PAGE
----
Accession Number:

ADA139243

Title:

British Nuclear Policymaking,

Descriptive Note:

Corporate Author:

RAND CORP SANTA MONICA CA

Personal Author(s):

Report Date:

1984-01-01

Pagination or Media Count:

93.0

Abstract:

This study analyzes the domestic political, economic, and bureaucratic factors that affect the nuclear policymaking process in Great Britain. Its major conclusion is that, although there have been changes in that process in recent years notably the current involvement of a segment of the British public in the debate about the deployment of intermediate-range nuclear forces, future British nuclear policymaking will remain much what it has been in the past. Three ideas are central to understanding British thinking on the subject 1 Britains long-standing resolve to have her own national nuclear force is largely traceable to her desire to maintain first-rank standing among the nations of the world in spite of loss of empire. 2 Financial considerations have always been important--so much so that they have usually dominated issues of nuclear policy. 3 The executive branch of government dominates the nuclear policymaking process but does not always present a united front. The United States heavily influences British nuclear policy through having supplied Britain since the late 1950s with nuclear data and components of nuclear weapon systems such as Polaris and Trident. The relationship works both ways since the U.S. depends on Britain as a base for deployment of both conventional and nuclear systems.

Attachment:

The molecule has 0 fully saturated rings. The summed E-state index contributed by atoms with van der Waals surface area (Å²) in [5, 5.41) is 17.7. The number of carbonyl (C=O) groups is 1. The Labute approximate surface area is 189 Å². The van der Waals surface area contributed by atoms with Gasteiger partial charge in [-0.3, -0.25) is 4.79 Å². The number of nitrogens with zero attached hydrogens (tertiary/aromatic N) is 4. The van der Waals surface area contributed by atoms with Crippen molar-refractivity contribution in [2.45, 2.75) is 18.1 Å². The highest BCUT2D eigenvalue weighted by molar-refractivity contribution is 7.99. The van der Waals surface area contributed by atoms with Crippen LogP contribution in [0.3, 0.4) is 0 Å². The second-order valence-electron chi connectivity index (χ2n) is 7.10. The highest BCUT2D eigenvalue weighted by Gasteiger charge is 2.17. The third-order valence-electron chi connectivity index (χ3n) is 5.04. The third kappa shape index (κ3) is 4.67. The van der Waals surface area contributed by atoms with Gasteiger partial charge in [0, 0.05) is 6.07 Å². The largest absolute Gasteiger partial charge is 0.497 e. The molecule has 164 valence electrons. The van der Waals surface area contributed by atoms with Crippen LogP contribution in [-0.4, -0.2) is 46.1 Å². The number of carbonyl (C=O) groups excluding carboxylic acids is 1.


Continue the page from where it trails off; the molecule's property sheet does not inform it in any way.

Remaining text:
Subject Categories:

  • Government and Political Science
  • Sociology and Law

Distribution Statement:

APPROVED FOR PUBLIC RELEASE